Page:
Two immortal brothers crisscross the American Southwest to elude a murderous biker gang and protect a young woman in this “utter triumph and delight” from award-winning author Richard Lange (Jonathan Ames, author of A Man Named Doll)
Summer, 1976. Jesse and his brother, Edgar, are on the road in search of victims. They’re rovers, nearly indestructible nocturnal beings who must consume human blood in order to survive. For seventy years they’ve lurked on the fringes of society, roaming from town to town, dingy motel to dingy motel, stalking the transients, addicts, and prostitutes they feed on.
This hard-boiled supernatural hell ride kicks off when the brothers encounter a young woman who disrupts their grim routine, forcing Jesse to confront his past and plunging his present into deadly chaos as he finds himself scrambling to save her life. The story plays out through the eyes of the brothers, a grieving father searching for his son’s murderer, and a violent gang of rover bikers, coming to a shattering conclusion in Las Vegas on the eve of America’s Bicentennial.
Gripping, relentless, and ferocious, Rovers demonstrates once again why Richard Lange has been hailed as an “expert writer, his prose exact, his narrative tightly controlled” (Steph Cha, Los Angeles Times).
"Rovers is a lean, mean pulp masterpiece of American horror. I was blown away. Richard Lange is the real deal."—Joe Hill, author of Locke & Key and Nos4a2
“A swift, delicious novel that’s firing on all cylinders… The book has a lot going on, with as many settings as characters, propelled by the jet fuel of resentments, assassinations-for-hire, mistakes, and love affairs. Lange balances it all perfectly. There are a few amazing fights too.”—Carolyn Kellogg, Los Angeles Times
"Outstanding supernatural noir... Evocative prose illuminates the neon-lit world of small-town 1970s America. Lange succeeds brilliantly at combining the vampire and noir traditions.”—Publishers Weekly (starred review)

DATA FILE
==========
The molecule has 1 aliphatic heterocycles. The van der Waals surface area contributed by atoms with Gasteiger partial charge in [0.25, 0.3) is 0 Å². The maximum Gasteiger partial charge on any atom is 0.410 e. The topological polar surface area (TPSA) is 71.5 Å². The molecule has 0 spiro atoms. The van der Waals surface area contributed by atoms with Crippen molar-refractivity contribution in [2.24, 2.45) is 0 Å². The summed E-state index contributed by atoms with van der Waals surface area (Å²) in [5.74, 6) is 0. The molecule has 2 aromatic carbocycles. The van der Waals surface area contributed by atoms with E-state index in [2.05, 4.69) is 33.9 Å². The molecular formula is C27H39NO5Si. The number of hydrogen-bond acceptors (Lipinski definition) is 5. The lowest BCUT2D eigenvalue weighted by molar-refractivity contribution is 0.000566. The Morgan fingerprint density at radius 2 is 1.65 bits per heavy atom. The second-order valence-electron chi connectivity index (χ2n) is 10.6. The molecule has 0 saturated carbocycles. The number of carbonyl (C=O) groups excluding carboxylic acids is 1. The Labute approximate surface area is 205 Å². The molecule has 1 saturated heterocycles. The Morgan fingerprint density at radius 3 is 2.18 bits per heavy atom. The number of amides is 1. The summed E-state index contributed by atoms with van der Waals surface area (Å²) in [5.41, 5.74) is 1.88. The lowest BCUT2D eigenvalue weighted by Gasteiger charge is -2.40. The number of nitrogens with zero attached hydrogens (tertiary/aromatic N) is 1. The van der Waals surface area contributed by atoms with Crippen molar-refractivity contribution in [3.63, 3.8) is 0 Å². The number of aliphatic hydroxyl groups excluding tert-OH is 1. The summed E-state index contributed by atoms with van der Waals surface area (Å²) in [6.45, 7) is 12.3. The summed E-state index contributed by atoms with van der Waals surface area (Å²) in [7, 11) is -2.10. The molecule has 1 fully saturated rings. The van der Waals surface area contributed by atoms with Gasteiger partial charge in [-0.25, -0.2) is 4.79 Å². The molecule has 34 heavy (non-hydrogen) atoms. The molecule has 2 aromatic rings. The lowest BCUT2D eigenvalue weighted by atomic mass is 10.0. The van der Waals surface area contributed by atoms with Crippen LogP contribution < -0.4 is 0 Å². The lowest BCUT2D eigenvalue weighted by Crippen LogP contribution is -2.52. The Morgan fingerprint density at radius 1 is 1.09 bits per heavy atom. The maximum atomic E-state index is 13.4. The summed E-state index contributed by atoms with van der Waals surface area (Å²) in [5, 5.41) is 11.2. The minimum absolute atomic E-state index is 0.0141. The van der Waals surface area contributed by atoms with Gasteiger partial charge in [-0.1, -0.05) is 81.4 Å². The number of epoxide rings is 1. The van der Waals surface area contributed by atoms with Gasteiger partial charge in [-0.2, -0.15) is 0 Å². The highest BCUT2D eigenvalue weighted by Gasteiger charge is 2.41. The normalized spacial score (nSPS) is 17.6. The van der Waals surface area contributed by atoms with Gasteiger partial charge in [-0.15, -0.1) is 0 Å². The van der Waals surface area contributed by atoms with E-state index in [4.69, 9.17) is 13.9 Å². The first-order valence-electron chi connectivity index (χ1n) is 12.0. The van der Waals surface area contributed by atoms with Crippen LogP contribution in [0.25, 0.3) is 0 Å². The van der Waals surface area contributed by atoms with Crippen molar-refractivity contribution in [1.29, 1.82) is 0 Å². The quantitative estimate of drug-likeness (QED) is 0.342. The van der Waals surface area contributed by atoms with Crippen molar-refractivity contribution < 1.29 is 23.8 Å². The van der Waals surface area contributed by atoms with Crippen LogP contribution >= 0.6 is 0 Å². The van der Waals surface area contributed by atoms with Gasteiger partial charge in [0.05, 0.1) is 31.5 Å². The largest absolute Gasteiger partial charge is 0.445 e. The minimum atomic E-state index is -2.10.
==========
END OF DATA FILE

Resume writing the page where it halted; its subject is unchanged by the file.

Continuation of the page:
“Rovers is a gritty and vivid encounter with the creatures that haunt the underbelly of Americana. Lange utilizes his immense skill with prose and characters to create a dynamic and visceral page-turner. I devoured this book!”—Zoje Stage, author of Baby Teeth and Wonderland
“Lange has done it again! Another tour de force! Another gripping page-turner! Shifting points-of-view, beautiful language, drama, action, fantasy, pathos—Rovers has it all! And it makes me feel greedy like a vampire (or a rover): I want and need another Richard Lange book right away! Well, I have to be patient and rational: I have his other books to reread and this one, too, which is an utter triumph and delight.”—Jonathan Ames, author of A Man Named Doll and creator of HBO’s Bored to Death
“The gone world of the 1970s goes beautifully, terrifyingly and oh so satisfyingly bad in this new one by Richard Lange. Propulsive, intense, smart and stylish, Rovers is high-octane, full-throttle, keep-your-hands-off-that-lightswitch stuff.”—Laird Hunt, author of In the House in the Dark of the Woods and Neverhome
“Rovers is not your ordinary vampire novel. Richard Lange has written a gritty, dusty, dirty, and sweaty thriller that reeks of blood and fear. Rovers is a hardcore 1970s crime thriller—a bloody revenge story built on the brooding realization that even with eternal life and incredible healing power, existence and spirit are always fragile.”—Raymond A. Villareal, author of A People’s History of the Vampire Uprising
“Rovers is a dark gem of a book. A vampire novel by way of John Steinbeck and Sam Peckinpah. Riveting and relentless.”—Wallace Stroby, author of Heaven's a Lie
“Reading Rovers was like going on a three-day bender: once I got started, I couldn't stop. Rovers is a bleak, gritty, violent, and mostly tender portrayal of life as an outsider that happens to be about vampires. The writing is equal to the story: achingly beautiful, by turns inspiring and devastating.”—Alma Katsu, author of The Hunger and The Deep
“A propulsive, harrowing and soulful tale of vengeance and redemption, love and loss, the undead and mortals. Rovers moves in the shadows and rips through the darkest hours on choppers and over open highways, in dive bars and deserts. The momentum of the story is undeniable, but the impulse to linger under the spell cast by Lange's gifts with language is powerful and to be savored.”—Joe McGinnis, Jr., author of The Delivery Man